Modern Adaptation of Classic Work Depicts Story and Critical Response

Equal Parts Opera and Musical, 'Beowulf: A Thousand Years of Baggage' is Quirky Mixed Bag

Photo: Are you the one they call beowulf? With styled hair and a mundane pair of glasses, Jason Craig provides a unique  interpretation of the hero in 'Beowulf: A Thousand Years of Baggage.'
Shotgun Players/Courtesy
Are you the one they call beowulf? With styled hair and a mundane pair of glasses, Jason Craig provides a unique interpretation of the hero in 'Beowulf: A Thousand Years of Baggage.'

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Titling any work of performance art as "Beowulf" automatically burdens that production with a lot to live up to-the epic poem is perhaps one of the most well-known, or at least widely recognized, as epic poems go. And many times, these productions-including a certain 2007 film-fall short of fully and properly depicting the epic saga of the warrior Beowulf.

Berkeley's Shotgun Players, in collaboration with Banana Bag and Bodice, present their take on the story in their latest production "Beowulf: A Thousand Years of Baggage." The company has dubbed their creation a SongPlay, which supposedly falls somewhere in between Musical Theater and Opera, but is clearly not either. As for living up to the name of Beowulf, it is never really clear if that is one of the actual goals of the show.

The show opens with harsh lights beaming down on a long table and three panel-style critics, who claim that their topic for the evening is, you guessed it, Beowulf. The critics give the audience a little background information on the origins and context of the Epic (for those of you who didn't know, Beowulf was a Swede) and then transition into the telling of the actual story itself. This is done through musical numbers with a sometimes-jazzy feel and a live band. The numbers are entertaining, the band is great, but the overall vocals are a bit on the weak side. The lyrics are fun, albeit a little repetitive, and there are times when the voices sound, well, just a little off.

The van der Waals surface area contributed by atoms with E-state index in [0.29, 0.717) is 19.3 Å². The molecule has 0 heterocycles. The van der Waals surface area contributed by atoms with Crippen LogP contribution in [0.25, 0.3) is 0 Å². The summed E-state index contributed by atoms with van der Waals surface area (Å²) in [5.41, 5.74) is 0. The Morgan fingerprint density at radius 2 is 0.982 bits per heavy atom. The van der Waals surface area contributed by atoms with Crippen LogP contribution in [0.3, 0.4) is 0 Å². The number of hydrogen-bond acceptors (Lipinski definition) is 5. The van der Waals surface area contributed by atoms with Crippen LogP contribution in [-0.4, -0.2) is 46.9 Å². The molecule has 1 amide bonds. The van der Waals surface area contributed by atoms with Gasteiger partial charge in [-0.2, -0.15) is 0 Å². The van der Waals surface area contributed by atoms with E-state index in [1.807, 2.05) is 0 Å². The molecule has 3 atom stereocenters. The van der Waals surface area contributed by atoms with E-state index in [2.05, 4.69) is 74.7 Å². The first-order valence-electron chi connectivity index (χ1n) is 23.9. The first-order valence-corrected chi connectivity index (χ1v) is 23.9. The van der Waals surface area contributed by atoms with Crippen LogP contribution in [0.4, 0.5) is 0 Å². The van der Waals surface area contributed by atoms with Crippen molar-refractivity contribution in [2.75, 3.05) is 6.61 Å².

As the story calls for it, two of the critics slip onto the platform-style stage and take on the roles in the story. The critic who remains is Cameron Galloway's scholarly and decidedly grandma-esque persona whose attempts to point out literary-type facts provide an amusing contrast to the events unfolding on stage. She also offers possibly the best moment of the show: Near the conclusion, she takes the stage, invokes the original Beowulf Poem and begins to sing in Old English.

Then there is the hero himself. With much fanfare, playwright Jason Craig as Beowulf bursts onto the scene with rock-star entrance. Adorned with comically urbane rectangular glasses and spiked hair, Beowulf dances across the stage before sitting down on an Ikea stool to be verbally dissected by the critics. The constant interruptions by the critics eventually come to symbolize some sort of academic murder of the fierce heart of "Beowulf"-a characteristic that the show itself strangely also makes fun of and even criticizes. This tendency complicates and slightly muddles the effect of the points the show tries to make.

Opposite of Beowulf is Christopher Kuckenbacker's Grendel, a sort of misguided youngster-a murderous child whose accent oscillates between that of a punk kid and of Cletus the slack-jawed yokel. Nonetheless, his short performance is intriguing as he taunts and insults the hero who will inevitably slay him. Memorable as well is Jessica Jefille as Grendel's mother, who ferociously raises one of the central questions: What is the real difference between good and evil?

Overall, the show is a fun ride-who can resist singing Vikings? But while "Beowulf" poses worthy questions and indeed has its entertaining moments, in the end just falls a little short of making a resounding impression, or real conclusion. In short, making singing Vikings into opera stars is no easy task. "Beowulf: A Thousand Years of Baggage" at once tries to parody and heroically embody Beowulf, and thereby ends up doing a decent, but not outstanding, job at both.

Practice your Old English singing with Arielle at [email protected]

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